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María Soledad Martínez Pería: This paper examines the behavior of foreign bank claims on Latin America during the period 1999–2009. The stated goal of the paper is to “explore how the global financial shocks were transmitted to Latin American countries through the foreign bank lending channel.” Using quarterly data on foreign bank claims provided by the Bank for International Settlements, the authors conduct an econometric analysis of the determinants of foreign claims on twelve Latin American countries. In particular, they assess the effects of three factors that characterized the recent global crisis: the collapse of international money markets, the worsening financial health of parent banks in advanced economies, and tighter lending standards in developed countries’ banking systems. To identify possible mitigating factors, the authors exploit differences in the geographic structure (cross-border versus local affiliates) and currency mix (foreign versus domestic) of foreign bank lending to Latin America, as well as differences in the funding structure (retail versus wholesale) of the foreign affiliates. The results confirm that all three factors that characterized the global crisis affected the behavior of lending to Latin America. Furthermore, the findings indicate that the propagation of the crisis was more muted in countries where foreign banks conducted a higher share of their lending through their local affiliates in local currency and where local affiliates relied more heavily on local funding.

While this paper offers a nice first analysis of the behavior of bank lending to Latin America in 1999–2009, I would have liked to see more evidence and at times a different approach to complement the results of the paper. I discuss my suggestions below.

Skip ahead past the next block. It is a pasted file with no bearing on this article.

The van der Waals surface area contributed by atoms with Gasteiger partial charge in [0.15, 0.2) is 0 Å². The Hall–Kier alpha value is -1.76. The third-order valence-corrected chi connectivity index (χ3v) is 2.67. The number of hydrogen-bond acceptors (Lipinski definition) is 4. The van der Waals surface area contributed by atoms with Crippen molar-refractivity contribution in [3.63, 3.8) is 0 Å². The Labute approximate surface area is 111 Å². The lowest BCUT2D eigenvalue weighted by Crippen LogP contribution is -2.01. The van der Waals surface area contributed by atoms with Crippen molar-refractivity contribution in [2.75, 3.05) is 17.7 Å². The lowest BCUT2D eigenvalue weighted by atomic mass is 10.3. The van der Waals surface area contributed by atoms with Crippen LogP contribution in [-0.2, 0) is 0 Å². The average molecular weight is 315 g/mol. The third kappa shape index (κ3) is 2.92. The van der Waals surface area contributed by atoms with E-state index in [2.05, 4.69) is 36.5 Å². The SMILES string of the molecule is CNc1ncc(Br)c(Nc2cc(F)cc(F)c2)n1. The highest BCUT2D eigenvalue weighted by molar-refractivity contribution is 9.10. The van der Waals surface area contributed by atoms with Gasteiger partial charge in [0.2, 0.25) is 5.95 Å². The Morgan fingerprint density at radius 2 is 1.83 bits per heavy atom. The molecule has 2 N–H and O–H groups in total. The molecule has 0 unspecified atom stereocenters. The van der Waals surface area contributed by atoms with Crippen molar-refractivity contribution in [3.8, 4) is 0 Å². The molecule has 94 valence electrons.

First, the sample used in the estimations includes a tranquil period and a crisis period, and mixing the two up is not very informative about the behavior of claims during the global crisis. It would have been interesting to see the authors compare the determinants of foreign bank lending in the period before and during the crisis.

Second, the estimations combine many borrower and lender countries. For the crisis period, it would have been interesting to assess whether results are sensitive to excluding certain countries or to test formally whether some countries are very different from others. For example, toward the end of the paper the authors suggest that Spanish banks are different from other lenders, but they never formally test this. Given that the crisis started in the United States, it would have been nice to see the extent to which U.S. banks behave differently from the rest.

Third, though the authors try to include the role of funding in their estimations, the limited analysis of this issue is disappointing given how much attention it has received in the literature. It is not clear why the authors only focus on the funding structure of the affiliates of foreign banks and not on foreign bank funding in general, as has been the case in other papers.1 The authors claim that they have a limited number of observations for retail funding, but this is because they only focus on the foreign bank affiliates, and this variable is not defined in the case of countries that receive only cross-border claims. However, the authors could have examined the impact of the ratio of deposits to total liabilities at the parent bank level.

Third, the results are based on regressions with very low explanatory power (in tables 2 and 3 the R squared is never above 0.04). This is probably due to the use of quarterly data, which are very noisy. It would have been nice to see if the results held using annual data.

Fourth, the authors use a static framework to conduct their estimations, yet it would have been very interesting to explore the dynamics during the crisis. This could have been done using a panel VAR model which would allow the authors to show impulse response functions, for example, to illustrate the impact of different shocks on foreign bank lending.

Finally, at times the authors state that foreign bank lending to Latin America was more resilient than lending to other regions. While this might be true, this is not something the authors...

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